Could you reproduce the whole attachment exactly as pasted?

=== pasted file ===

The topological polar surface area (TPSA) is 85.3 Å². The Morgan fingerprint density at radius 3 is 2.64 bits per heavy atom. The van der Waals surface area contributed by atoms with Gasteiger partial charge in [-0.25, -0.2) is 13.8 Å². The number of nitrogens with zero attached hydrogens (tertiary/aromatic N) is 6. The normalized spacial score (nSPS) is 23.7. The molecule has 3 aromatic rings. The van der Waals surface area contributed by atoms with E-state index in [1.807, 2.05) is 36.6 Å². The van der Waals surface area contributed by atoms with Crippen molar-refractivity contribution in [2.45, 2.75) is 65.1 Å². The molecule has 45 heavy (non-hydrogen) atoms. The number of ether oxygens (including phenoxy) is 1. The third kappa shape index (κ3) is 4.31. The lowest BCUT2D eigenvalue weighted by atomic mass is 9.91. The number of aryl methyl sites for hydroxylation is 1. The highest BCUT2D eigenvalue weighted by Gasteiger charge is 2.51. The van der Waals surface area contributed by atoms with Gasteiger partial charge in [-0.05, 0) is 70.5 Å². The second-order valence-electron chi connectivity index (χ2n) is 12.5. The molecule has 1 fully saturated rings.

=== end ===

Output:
The topological polar surface area (TPSA) is 85.3 Å². The Morgan fingerprint density at radius 3 is 2.64 bits per heavy atom. The van der Waals surface area contributed by atoms with Gasteiger partial charge in [-0.25, -0.2) is 13.8 Å². The number of nitrogens with zero attached hydrogens (tertiary/aromatic N) is 6. The normalized spacial score (nSPS) is 23.7. The molecule has 3 aromatic rings. The van der Waals surface area contributed by atoms with E-state index in [1.807, 2.05) is 36.6 Å². The van der Waals surface area contributed by atoms with Crippen molar-refractivity contribution in [2.45, 2.75) is 65.1 Å². The molecule has 45 heavy (non-hydrogen) atoms. The number of ether oxygens (including phenoxy) is 1. The third kappa shape index (κ3) is 4.31. The lowest BCUT2D eigenvalue weighted by atomic mass is 9.91. The number of aryl methyl sites for hydroxylation is 1. The highest BCUT2D eigenvalue weighted by Gasteiger charge is 2.51. The van der Waals surface area contributed by atoms with Gasteiger partial charge in [-0.05, 0) is 70.5 Å². The second-order valence-electron chi connectivity index (χ2n) is 12.5. The molecule has 1 fully saturated rings.